An Intron Variant of SLC2A9 Increases the Risk for Type 2 Diabetes Mellitus Complicated with Hyperuricemia in Chinese Male Population
AbstractBackground: The aim of this study was to explore the associations of haplotypes of the glucose transporter 9 (SLC2A9) genes with type 2 diabetes mellitus (T2DM) complicated with hyperuricemia (HUA).Methods: Overall, 608 Chinese males, enrolled from the Affiliated Hospital of Medical College of Qingdao University in 2009-2012, were genotyped. The subjects included 167 withT2DM (average age of onset (58.07±11.82 yr), 198 with HUA subjects (average age of onset (39.20±9.73) yr), 115 with T2DM complicated with HUA (average age of onset (51.24±10.09) yr), and 128 control subjects (average age (41.92±10.01) yr). Patients genotypes of the SNPs; including rs734553 was determined by PCR method. Each genotype was regressed assuming the co-dominant, dominant and the recessive models of inheritance with covariates of duration of total glucose, uric acid, urea nitrogen, triglyceride, cholesterol, and creatinine levels.Results: Chi-square test revealed that rs734553polymorphism was both significantly associated with HUA as well as T2DM complicated HUA, but not with pure T2DM. After adjustment for age and gender, analysis showed that people with C allele had higher risk of HUA andT2DMcomplicated HUA than those without C allele. And none of the subjects had the homozygous genotype for SLC2A9 (CC).Conclusion: The SLC2A9 mutation increases the risk for T2DM complicated HUA in Chinese population, which suggested that intron variants between two relatively conserved exons could also be associated with diseases. In patients of T2DM complicated with HUA, the diagnosis and detection of SLC2A9 gene variants should be caused enough attention.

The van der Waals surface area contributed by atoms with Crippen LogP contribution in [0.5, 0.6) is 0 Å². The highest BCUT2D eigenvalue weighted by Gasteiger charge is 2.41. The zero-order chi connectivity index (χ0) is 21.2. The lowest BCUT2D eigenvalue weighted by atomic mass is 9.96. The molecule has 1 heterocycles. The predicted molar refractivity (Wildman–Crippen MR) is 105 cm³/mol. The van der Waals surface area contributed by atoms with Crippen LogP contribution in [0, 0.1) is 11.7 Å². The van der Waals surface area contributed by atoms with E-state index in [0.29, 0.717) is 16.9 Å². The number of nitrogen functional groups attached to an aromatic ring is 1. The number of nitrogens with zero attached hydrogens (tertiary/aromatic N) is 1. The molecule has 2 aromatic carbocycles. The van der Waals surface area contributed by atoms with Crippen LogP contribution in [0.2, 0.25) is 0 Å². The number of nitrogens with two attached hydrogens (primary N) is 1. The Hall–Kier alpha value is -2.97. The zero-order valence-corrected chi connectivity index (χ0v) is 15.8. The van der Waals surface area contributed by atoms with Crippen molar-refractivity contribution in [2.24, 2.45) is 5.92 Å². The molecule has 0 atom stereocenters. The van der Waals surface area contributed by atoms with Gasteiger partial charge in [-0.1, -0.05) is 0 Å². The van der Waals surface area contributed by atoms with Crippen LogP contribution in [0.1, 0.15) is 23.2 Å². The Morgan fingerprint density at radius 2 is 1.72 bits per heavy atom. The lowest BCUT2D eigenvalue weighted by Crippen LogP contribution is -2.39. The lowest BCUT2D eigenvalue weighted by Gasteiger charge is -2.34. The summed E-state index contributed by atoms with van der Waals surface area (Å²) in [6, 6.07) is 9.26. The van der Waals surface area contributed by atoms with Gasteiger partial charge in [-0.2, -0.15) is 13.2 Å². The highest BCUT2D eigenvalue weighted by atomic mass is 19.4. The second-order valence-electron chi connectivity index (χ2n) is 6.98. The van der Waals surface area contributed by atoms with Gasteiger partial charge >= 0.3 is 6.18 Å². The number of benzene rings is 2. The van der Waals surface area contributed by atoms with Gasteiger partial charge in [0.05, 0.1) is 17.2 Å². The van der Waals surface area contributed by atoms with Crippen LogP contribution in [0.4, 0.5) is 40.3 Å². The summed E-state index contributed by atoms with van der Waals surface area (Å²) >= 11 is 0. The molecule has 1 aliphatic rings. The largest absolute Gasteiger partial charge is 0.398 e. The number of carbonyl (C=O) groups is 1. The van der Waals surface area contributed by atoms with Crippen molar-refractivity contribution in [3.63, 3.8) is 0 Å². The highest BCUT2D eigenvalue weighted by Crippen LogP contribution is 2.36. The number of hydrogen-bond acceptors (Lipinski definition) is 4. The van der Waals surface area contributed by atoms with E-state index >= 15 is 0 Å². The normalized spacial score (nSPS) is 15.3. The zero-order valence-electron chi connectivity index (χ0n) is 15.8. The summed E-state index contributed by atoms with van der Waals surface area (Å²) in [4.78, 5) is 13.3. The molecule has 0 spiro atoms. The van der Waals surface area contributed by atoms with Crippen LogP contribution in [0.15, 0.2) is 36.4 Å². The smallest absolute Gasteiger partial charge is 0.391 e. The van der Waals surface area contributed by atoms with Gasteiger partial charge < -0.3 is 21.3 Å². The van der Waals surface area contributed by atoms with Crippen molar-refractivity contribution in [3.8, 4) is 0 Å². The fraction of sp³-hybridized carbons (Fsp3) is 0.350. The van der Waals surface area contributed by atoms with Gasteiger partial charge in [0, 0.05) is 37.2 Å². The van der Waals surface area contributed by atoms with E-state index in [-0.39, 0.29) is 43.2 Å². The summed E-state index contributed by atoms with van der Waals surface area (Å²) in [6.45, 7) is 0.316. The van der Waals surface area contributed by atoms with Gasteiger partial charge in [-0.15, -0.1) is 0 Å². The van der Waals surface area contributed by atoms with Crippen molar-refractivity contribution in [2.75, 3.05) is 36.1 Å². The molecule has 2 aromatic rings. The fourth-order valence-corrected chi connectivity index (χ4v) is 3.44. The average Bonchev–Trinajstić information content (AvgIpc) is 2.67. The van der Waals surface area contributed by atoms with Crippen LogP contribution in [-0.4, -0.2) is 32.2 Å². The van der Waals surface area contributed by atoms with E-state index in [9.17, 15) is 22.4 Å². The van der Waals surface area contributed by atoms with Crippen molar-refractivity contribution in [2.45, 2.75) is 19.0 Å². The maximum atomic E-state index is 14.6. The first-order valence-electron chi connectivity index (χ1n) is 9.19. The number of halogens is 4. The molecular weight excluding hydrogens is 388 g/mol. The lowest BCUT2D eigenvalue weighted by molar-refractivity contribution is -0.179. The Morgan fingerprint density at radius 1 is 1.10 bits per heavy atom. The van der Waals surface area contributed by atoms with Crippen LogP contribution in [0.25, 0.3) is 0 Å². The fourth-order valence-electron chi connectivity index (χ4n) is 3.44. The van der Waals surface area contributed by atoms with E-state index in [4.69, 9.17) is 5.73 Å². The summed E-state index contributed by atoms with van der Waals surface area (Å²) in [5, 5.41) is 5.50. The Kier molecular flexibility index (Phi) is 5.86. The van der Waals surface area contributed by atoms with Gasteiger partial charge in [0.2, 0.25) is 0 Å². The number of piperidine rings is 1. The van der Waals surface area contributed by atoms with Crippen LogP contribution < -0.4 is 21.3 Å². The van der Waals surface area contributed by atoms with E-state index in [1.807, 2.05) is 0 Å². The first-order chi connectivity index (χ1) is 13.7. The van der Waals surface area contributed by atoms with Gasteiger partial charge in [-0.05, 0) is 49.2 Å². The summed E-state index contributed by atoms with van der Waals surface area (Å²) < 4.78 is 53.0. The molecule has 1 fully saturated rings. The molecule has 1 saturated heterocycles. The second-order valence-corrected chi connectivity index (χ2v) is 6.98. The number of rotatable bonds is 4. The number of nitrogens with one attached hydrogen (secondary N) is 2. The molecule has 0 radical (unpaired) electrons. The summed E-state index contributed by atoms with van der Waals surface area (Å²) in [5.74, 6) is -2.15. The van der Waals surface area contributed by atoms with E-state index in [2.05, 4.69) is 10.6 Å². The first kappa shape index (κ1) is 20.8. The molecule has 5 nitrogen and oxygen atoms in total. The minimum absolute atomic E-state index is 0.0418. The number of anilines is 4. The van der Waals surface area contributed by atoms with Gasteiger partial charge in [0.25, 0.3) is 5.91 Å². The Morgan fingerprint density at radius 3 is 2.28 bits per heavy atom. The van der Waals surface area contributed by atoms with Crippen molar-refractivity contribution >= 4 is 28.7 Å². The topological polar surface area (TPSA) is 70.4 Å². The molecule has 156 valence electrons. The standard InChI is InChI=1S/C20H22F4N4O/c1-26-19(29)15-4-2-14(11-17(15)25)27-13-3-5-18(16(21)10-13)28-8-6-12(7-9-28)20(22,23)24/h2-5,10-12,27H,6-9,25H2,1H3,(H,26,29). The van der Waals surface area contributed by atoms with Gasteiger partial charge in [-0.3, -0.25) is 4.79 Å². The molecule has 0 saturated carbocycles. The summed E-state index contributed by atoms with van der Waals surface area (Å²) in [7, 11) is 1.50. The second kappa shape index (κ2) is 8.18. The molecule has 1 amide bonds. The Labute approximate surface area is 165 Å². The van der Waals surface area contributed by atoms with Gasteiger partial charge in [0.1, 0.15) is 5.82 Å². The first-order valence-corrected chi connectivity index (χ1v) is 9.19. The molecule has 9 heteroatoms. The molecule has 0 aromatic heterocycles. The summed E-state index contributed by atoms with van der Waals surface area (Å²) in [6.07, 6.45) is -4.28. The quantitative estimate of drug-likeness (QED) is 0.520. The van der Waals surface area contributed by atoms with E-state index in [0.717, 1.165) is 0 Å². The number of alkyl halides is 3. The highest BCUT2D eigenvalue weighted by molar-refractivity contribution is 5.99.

Al-Quwaidhi AJ, Pearce MS, Sobngwi E et al (2014). Comparison of type 2 diabetes prevalence estimates in Saudi Arabia from a validated Markov model against the International Diabetes Federation and other modeling studies. Diabetes Res Clin Pract, 103(3):496-503.
Roddy E, Choi HK (2014). Epidemiology of gout. Rheum Dis Clin North Am, 40(2):155-175.
Wang J, Chen RP, Lei L et al (2013). Prevalence and determinants of hyperuricemia in type 2 diabetes mellitus patients with central obesity in Guangdong Province in China. Asia Pac J Clin Nutr, 22(4):590-8.
Li S, Sanna S, Maschio A et al (2007). The GLUT9 gene is associated with serum uric acid levels in Sardinia and Chianti cohorts. PLoS Genet, 3(11):e194.
Doring A, Gieger C, Mehta D et al (2008). SLC2A9 influences uric acid concentrations with pronounced sex-specific effects. Nat Genet, 40(4):430-6.
Vitart V, Rudan I, Hayward C et al (2008). SLC2A9 is a newly identified urate transporter influencing serum urate concentration, urate excretion and gout. Nat Genet, 40(4):437-442.
Wallace C, Newhouse SJ, Braund P et al (2008). Genome-wide association study identifies genes for biomarkers of cardiovascular disease: serum urate and dyslipidemia. Am J Hum Genet, 82(1):139-149.
Stark K, Reinhard W, Neureuther K et al (2008). Association of common polymorphisms in GLUT9 gene with gout but not with coronary artery disease in a large case-control study. PloS one, 3(4):e1948.